January 25, 2007
By ROBERT A. FRAHM, Courant Staff Writer
As educators and politicians wring their hands about how to keep children from falling further behind in the nation's worst public schools, one answer comes up more and more often:
Give them the option to leave.
Two events this week - President Bush's State of the Union speech and a press conference at the state Capitol by an education advocacy group Wednesday - included calls for giving low-income families more alternatives such as publicly funded charter schools, magnet schools and other experimental programs.
Bush's proposal included a recommendation that low-income children be offered vouchers to attend private schools.
The proposal was included in a White House background paper on Bush's plan to extend and strengthen the No Child Left Behind Act. The 5-year-old, federal school-reform law is designed to help low-performing students - such as low-income children and members of minority groups - close the achievement gap that separates them from white and middle-class children.
Although voucher plans for private schools have met resistance in Washington and Hartford, the idea of expanding choices has appeal, especially to families in schools that have had little success in closing the achievement gap.
"Would I want my child to go to a school where only one of 50 third-graders can read on grade level? Absolutely not," said Andrea Comer, a Hartford school board member who chose to send her own daughter to a city magnet school.
Although she was not familiar enough with the Bush proposal to comment on it, Comer said, "If neighborhood schools are not up to snuff, then parents should have the right to send a child to a school that is."
The expansion of high-performing charter schools, magnet schools and other small experimental schools is part of a $1.3 billion, six-year plan introduced at the state Capitol Wednesday by the Connecticut Coalition for Achievement Now, also known as ConnCAN, an advocacy group with the goal of "ensuring that every child in our state has access to a great public school."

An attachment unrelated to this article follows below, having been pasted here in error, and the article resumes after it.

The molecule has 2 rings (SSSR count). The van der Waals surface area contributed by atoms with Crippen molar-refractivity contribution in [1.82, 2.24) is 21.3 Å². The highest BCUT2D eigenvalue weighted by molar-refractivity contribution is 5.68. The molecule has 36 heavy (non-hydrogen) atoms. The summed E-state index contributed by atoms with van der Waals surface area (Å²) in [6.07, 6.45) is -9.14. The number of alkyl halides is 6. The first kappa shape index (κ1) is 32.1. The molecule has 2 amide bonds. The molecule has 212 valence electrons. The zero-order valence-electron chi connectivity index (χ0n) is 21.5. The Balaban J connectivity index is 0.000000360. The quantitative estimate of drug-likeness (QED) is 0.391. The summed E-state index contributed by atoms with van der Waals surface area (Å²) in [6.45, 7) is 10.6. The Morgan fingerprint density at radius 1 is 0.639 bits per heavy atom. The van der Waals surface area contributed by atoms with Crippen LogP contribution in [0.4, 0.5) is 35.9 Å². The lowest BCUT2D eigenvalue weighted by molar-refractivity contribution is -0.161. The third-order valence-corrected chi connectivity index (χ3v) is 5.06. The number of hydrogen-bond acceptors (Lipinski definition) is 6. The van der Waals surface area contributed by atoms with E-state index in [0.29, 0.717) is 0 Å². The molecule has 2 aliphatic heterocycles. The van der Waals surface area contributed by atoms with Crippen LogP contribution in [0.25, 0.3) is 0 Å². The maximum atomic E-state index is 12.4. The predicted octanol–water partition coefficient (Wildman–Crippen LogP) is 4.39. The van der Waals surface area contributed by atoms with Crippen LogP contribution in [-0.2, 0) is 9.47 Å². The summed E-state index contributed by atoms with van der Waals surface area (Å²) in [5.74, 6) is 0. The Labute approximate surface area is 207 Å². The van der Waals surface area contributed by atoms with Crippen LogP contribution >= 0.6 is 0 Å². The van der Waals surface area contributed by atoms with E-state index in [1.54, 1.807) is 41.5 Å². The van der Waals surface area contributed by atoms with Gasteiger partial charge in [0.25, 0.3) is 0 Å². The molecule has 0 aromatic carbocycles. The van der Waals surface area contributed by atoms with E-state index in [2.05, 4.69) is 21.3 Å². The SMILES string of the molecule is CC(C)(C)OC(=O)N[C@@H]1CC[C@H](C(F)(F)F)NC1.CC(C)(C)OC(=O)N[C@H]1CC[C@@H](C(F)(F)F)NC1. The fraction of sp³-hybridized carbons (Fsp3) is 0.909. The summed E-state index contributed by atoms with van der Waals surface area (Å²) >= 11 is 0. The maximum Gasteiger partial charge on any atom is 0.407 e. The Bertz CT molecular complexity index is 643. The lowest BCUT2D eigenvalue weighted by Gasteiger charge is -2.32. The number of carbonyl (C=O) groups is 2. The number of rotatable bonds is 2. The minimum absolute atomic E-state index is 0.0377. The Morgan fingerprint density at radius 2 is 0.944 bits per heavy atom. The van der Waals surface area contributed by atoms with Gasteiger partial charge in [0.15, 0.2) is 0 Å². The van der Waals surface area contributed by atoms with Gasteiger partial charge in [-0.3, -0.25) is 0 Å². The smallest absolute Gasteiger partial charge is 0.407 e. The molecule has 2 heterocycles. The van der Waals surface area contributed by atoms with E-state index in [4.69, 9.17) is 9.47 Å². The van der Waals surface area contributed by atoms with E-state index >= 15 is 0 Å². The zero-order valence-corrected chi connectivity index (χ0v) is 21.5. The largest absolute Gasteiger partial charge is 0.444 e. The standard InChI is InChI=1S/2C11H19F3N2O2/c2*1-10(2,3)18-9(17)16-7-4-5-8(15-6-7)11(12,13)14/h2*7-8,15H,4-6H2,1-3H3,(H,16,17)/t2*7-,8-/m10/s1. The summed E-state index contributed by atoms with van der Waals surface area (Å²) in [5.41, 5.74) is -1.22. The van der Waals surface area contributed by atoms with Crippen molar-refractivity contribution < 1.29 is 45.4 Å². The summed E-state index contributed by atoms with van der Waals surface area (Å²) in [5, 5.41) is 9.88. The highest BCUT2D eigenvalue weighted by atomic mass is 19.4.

The group also called for a significant expansion of preschool programs and the recruitment of top-notch teachers and principals as part of its plan for closing the achievement gap, citing statistics showing the gap between low-income and middle-class children is larger in Connecticut than in any other state.
That means, on average, a low-income eighth-grader in Connecticut "is performing on the level of a more affluent student about halfway through fourth grade," said Alex Johnston, the group's executive director. "This is unacceptable."
The coalition has cited schools such as the Amistad Academy charter school in New Haven as models for innovation. However, the state's largest teachers' union, the Connecticut Education Association, issued a report this week disputing a coalition report last fall that gave high marks to several charter schools and magnet schools in rankings of schools on student performance.
The union commissioned a report by Peter Behuniak, a former state Department of Education researcher, that said student turnover, differences in school size and incomplete data made the coalition's findings inconclusive.
"We take issue with the call for expansion of charter schools," said John Yrchik, the union's executive director. Connecticut has 14 small experimental charter schools that operate under an 11-year-old state law. That law, Yrchik said, was never intended to create an entirely different system of schools and, so far, has not led to innovations in other public schools.
Nevertheless, the introduction of charter schools and a large expansion of magnet schools starting in the 1990s created choices that allowed thousands of Connecticut children to leave their neighborhood schools. School choice also is the centerpiece of a 2003 settlement of the landmark Sheff vs. O'Neill school desegregation case.
The court-approved settlement called for a significant increase in participation by mostly black and Hispanic Hartford schoolchildren in racially integrated magnet schools and in mostly white suburban schools under a school choice program.
Many of the magnet schools have long waiting lists among both Hartford and suburban families, attesting to the appeal of school choice.
Although supporters see charters, magnets and vouchers as potential solutions to the chronic achievement gap, the vast majority of students in Connecticut and across America still attend traditional public schools.
"What troubles me about this voucher stuff," said former Hartford Councilman Steven Harris, "if parents are given the option, they're going to leap at that, but what does that do for the rest of the kids left behind?"
He cited a recent report showing that about 70 percent of the city's ninth-graders don't make it to graduation.
"That, to me, is criminal," he said. "It seems to me we're ignoring the larger issue and going for the easy fix."
Reprinted with permission of the Hartford Courant.
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